Evolution Biol 4802

Lecture 5, Chapter 3


Topics for today

What can you learn about the pattern of evolution by mapping traits onto a phylogeny?

1.      Origin of new features

2.      Kinds of changes

3.      Rates of change

4.      Changes via development


What does it mean to map traits onto a phylogenetic tree?

  1. Start with a tree with strong support that reflects cladogenesis, branching patterns of lineages
  2. Determine evolutionary change in traits, anagenesis, by mapping traits onto the phylogeny using parsimony

Figure 3.5 (old Fig. 3.4)

What have we learned by mapping traits onto phylogenies?

  1. New features are most often modifications of pre-existing features

·        Homologous features are inherited from a common ancestor

o       Homologous characters may be modified

·        Same basic structure

·        Same position relative to other parts of the body

·        Change in size, shape and/or function

  1. Homoplasy is common
    1. Causes?

b.      Convergent evolution

                                                                          i.      Developmental clues

1.      thorns – modified branches

2.      prickles – modified outgrowth of the epidermis

3.      Spines - modified leaves

c.      Parallel evolution

                                                                          i.      Independent evolution of change using the same genetic mechanism

d.       Reversal

                                                                          i.      Molecular

                                                                        ii.      Morphological

3.      Parallel Evolution 

1.      Same genetic control, different lineages

                                                              i.      Genes off, develop feeding structures (maxilla)

                                                            ii.      Genes on, get legs

                                                          iii.      Genes partially on, get “feeding legs” (maxillipeds)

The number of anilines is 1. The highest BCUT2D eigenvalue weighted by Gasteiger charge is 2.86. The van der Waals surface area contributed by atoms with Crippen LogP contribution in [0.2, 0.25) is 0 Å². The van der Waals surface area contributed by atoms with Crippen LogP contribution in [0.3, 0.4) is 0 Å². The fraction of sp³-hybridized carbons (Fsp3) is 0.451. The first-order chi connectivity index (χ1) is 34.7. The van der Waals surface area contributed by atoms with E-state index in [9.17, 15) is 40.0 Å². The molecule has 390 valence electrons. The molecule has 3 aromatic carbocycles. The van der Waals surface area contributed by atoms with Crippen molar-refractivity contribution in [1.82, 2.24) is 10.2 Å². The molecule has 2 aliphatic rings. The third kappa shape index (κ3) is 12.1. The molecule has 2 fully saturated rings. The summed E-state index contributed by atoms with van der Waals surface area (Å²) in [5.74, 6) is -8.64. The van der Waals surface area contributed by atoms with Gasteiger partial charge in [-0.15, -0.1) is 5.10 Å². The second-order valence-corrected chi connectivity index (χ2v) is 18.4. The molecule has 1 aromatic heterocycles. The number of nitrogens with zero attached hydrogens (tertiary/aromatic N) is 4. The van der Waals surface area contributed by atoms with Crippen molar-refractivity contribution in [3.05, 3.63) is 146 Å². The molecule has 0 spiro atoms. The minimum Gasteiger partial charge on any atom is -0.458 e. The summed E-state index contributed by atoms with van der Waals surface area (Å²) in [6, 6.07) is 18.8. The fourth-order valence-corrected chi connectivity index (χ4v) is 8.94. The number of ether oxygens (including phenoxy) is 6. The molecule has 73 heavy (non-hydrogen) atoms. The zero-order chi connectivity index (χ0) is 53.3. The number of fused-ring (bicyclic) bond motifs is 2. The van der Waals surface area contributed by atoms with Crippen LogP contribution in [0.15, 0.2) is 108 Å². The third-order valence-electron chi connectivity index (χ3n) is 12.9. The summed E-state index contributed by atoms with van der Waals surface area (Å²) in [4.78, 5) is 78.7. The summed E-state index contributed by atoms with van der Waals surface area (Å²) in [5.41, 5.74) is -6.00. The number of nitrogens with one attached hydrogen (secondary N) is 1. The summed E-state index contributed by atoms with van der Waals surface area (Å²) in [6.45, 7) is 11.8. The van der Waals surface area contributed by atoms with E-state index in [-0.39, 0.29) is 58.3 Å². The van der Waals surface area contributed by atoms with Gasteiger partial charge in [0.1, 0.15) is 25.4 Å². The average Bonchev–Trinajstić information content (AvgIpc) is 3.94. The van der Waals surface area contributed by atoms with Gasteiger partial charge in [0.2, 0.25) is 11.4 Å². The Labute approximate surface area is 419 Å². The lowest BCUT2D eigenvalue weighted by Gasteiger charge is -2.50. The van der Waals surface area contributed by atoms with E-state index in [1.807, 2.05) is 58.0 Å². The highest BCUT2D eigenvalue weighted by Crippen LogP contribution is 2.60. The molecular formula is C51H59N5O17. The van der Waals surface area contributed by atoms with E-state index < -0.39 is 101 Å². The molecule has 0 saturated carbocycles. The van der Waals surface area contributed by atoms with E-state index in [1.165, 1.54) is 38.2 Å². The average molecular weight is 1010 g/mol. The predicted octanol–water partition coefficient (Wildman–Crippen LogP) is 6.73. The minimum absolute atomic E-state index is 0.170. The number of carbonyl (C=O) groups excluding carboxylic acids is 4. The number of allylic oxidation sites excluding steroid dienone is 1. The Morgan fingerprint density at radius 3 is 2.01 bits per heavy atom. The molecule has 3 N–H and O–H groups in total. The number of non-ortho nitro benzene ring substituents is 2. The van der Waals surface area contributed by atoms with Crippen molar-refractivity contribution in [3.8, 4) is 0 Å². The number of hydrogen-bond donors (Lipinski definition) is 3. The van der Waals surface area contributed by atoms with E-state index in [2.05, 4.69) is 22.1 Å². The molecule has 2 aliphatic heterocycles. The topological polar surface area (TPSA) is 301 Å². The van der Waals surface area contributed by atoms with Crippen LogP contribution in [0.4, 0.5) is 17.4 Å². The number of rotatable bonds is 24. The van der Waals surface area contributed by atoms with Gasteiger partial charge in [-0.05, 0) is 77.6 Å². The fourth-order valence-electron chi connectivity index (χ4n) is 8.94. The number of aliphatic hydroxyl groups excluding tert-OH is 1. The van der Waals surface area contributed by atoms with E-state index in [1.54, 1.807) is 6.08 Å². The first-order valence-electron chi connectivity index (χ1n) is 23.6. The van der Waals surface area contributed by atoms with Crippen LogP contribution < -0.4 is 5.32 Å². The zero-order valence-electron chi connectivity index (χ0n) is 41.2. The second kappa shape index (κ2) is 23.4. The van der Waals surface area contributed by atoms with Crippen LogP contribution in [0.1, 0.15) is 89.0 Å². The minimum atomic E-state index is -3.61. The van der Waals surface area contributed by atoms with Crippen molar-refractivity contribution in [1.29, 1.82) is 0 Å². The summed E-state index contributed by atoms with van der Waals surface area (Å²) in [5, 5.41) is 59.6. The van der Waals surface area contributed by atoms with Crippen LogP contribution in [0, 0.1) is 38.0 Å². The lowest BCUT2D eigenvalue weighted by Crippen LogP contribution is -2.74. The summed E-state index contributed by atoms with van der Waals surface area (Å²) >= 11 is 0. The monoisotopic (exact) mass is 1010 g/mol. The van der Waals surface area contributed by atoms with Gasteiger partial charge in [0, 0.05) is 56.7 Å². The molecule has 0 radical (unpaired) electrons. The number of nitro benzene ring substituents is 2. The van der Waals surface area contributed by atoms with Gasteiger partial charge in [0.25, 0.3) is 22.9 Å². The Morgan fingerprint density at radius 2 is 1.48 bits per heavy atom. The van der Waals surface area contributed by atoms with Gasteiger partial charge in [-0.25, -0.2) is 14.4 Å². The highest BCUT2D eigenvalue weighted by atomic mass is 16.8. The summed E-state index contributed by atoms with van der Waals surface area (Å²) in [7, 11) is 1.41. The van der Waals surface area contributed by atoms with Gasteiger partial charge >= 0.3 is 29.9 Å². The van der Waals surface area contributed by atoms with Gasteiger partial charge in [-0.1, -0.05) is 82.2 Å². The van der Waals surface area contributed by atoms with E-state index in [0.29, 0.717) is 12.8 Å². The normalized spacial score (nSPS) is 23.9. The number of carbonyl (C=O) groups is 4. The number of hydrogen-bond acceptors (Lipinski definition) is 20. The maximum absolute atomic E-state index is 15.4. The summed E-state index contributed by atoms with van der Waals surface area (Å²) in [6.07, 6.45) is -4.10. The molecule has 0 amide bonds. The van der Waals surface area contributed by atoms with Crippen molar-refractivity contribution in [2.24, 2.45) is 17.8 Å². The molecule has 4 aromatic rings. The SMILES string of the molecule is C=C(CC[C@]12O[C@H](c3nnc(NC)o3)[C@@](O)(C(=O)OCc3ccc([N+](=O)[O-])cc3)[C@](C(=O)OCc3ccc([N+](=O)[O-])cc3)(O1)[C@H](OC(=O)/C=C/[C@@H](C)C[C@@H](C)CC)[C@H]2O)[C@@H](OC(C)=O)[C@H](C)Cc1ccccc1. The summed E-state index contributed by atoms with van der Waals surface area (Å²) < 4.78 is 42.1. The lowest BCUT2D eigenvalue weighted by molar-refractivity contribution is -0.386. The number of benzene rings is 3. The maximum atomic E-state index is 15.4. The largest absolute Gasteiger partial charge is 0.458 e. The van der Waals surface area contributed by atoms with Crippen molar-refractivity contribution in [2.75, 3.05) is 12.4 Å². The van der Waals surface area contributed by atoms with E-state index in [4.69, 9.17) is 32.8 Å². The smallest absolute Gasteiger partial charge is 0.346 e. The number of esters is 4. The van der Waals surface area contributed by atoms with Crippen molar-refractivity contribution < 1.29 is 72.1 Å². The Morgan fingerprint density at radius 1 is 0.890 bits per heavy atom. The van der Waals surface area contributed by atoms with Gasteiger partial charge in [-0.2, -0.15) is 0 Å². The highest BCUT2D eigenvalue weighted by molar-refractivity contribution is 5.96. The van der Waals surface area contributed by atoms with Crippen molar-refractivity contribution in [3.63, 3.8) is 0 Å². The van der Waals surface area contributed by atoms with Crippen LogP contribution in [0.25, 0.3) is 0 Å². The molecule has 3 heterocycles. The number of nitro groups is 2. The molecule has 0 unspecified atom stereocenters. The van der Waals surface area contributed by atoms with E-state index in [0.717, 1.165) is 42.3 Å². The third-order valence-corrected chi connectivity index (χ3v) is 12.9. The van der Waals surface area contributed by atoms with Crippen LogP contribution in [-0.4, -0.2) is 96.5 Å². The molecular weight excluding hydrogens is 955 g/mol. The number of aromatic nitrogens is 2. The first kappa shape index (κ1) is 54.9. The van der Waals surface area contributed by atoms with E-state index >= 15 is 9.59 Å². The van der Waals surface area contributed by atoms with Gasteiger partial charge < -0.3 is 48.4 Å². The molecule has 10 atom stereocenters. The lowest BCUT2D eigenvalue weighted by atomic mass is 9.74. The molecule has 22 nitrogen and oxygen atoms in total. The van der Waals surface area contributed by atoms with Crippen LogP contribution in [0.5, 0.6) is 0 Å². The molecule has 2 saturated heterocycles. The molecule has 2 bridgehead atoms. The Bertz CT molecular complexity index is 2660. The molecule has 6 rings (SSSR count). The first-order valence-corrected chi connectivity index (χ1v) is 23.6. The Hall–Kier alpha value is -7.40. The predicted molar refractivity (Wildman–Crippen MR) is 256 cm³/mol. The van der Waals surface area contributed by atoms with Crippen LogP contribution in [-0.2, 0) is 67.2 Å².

Figure 3.7 (same in old and new)

4.      Characters can revert back to previous states

Figure 3.9 (not in the older edition of the book)

5.      Characters evolve at different rates – mosaic evolution

                                      i.      Conservative

                                    ii.      Labile

1.      Size and shape

1.      Evolution is often gradual

Figure 3.12 (old Fig. 3.9)

2.      Change in form often associated with a change in function

Figure 3.25 (old Fig. 3.24)

3.      Similarity among species changes through development

Figure 3.14 (old Fig. 3.9)

                                      i.      Von Baer’s Law: species are often more similar as embryos than as adults

1.      Tetrapod vertebrate embryo

a.      Gill slits

b.      Notochord

c.      Segmentation

d.      Paddle-like limb buds

Examples of changes in development

1.      Individualization – change to a distinct entity

Figure 3.15(old Fig. 3.11)

2.      Heterochrony – change in the timing or rate of development

Figure 3.16 (old Fig. 3.13)

a.      Paedomophosis: accelerated maturity

b.      Peramorphosis: delayed maturity

Cubo and Arthur 2001 - Link on web

3.      Allometry – differential rate of growth

Figure 3.18 (old Fig. 3.15)

4.      Heterotopy – change in the position where a phenotypic character is expressed

5.      Changes in complexity

Figure 3.21(old Fig. 3.20)

a.      Increases evident in path to multicellularity

b.      Decreases associated with functional efficiency